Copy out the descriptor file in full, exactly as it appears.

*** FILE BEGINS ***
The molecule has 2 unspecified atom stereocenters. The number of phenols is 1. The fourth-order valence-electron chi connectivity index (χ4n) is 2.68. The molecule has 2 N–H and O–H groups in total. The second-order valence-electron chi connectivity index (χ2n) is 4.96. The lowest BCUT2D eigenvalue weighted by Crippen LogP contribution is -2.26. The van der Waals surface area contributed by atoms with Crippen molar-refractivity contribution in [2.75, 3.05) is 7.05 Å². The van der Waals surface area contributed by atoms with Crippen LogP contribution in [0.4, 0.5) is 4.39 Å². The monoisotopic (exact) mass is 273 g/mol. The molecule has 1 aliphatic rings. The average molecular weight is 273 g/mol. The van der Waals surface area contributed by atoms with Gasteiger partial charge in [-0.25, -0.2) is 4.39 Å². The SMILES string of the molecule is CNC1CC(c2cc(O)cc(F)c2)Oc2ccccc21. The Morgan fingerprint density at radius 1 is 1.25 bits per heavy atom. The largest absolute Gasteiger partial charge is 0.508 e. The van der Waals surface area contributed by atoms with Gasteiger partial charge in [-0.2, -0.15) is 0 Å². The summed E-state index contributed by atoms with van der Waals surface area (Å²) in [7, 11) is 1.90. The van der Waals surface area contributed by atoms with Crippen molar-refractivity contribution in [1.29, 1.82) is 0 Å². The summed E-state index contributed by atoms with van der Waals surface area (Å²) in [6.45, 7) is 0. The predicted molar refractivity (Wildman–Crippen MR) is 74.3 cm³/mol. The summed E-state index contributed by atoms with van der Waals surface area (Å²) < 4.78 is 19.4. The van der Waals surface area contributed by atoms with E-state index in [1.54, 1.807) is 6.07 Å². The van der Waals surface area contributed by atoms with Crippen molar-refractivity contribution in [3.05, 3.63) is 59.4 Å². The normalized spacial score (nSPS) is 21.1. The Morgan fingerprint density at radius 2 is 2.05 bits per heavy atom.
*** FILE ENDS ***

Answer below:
The molecule has 2 unspecified atom stereocenters. The number of phenols is 1. The fourth-order valence-electron chi connectivity index (χ4n) is 2.68. The molecule has 2 N–H and O–H groups in total. The second-order valence-electron chi connectivity index (χ2n) is 4.96. The lowest BCUT2D eigenvalue weighted by Crippen LogP contribution is -2.26. The van der Waals surface area contributed by atoms with Crippen molar-refractivity contribution in [2.75, 3.05) is 7.05 Å². The van der Waals surface area contributed by atoms with Crippen LogP contribution in [0.4, 0.5) is 4.39 Å². The monoisotopic (exact) mass is 273 g/mol. The molecule has 1 aliphatic rings. The average molecular weight is 273 g/mol. The van der Waals surface area contributed by atoms with Gasteiger partial charge in [-0.25, -0.2) is 4.39 Å². The SMILES string of the molecule is CNC1CC(c2cc(O)cc(F)c2)Oc2ccccc21. The Morgan fingerprint density at radius 1 is 1.25 bits per heavy atom. The largest absolute Gasteiger partial charge is 0.508 e. The van der Waals surface area contributed by atoms with Gasteiger partial charge in [-0.2, -0.15) is 0 Å². The summed E-state index contributed by atoms with van der Waals surface area (Å²) in [7, 11) is 1.90. The van der Waals surface area contributed by atoms with Crippen molar-refractivity contribution in [1.29, 1.82) is 0 Å². The summed E-state index contributed by atoms with van der Waals surface area (Å²) in [6.45, 7) is 0. The predicted molar refractivity (Wildman–Crippen MR) is 74.3 cm³/mol. The summed E-state index contributed by atoms with van der Waals surface area (Å²) < 4.78 is 19.4. The van der Waals surface area contributed by atoms with E-state index in [1.54, 1.807) is 6.07 Å². The van der Waals surface area contributed by atoms with Crippen molar-refractivity contribution in [3.05, 3.63) is 59.4 Å². The normalized spacial score (nSPS) is 21.1. The Morgan fingerprint density at radius 2 is 2.05 bits per heavy atom.